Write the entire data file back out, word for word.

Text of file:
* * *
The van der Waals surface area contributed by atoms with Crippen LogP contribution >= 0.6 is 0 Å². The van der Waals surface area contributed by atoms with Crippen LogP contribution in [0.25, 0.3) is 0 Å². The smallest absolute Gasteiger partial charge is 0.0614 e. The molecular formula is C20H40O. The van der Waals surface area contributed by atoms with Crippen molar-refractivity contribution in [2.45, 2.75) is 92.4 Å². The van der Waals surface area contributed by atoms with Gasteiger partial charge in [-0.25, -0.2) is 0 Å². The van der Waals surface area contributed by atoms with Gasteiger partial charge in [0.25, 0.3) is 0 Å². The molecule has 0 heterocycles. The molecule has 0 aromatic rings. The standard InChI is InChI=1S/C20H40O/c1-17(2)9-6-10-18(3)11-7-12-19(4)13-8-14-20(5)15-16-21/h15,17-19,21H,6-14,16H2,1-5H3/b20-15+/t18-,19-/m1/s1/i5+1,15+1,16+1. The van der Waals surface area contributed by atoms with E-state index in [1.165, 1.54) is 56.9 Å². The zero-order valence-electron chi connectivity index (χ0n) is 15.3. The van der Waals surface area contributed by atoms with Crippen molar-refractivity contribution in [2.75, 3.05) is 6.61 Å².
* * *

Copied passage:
The van der Waals surface area contributed by atoms with Crippen LogP contribution >= 0.6 is 0 Å². The van der Waals surface area contributed by atoms with Crippen LogP contribution in [0.25, 0.3) is 0 Å². The smallest absolute Gasteiger partial charge is 0.0614 e. The molecular formula is C20H40O. The van der Waals surface area contributed by atoms with Crippen molar-refractivity contribution in [2.45, 2.75) is 92.4 Å². The van der Waals surface area contributed by atoms with Gasteiger partial charge in [-0.25, -0.2) is 0 Å². The van der Waals surface area contributed by atoms with Gasteiger partial charge in [0.25, 0.3) is 0 Å². The molecule has 0 heterocycles. The molecule has 0 aromatic rings. The standard InChI is InChI=1S/C20H40O/c1-17(2)9-6-10-18(3)11-7-12-19(4)13-8-14-20(5)15-16-21/h15,17-19,21H,6-14,16H2,1-5H3/b20-15+/t18-,19-/m1/s1/i5+1,15+1,16+1. The van der Waals surface area contributed by atoms with E-state index in [1.165, 1.54) is 56.9 Å². The zero-order valence-electron chi connectivity index (χ0n) is 15.3. The van der Waals surface area contributed by atoms with Crippen molar-refractivity contribution in [2.75, 3.05) is 6.61 Å².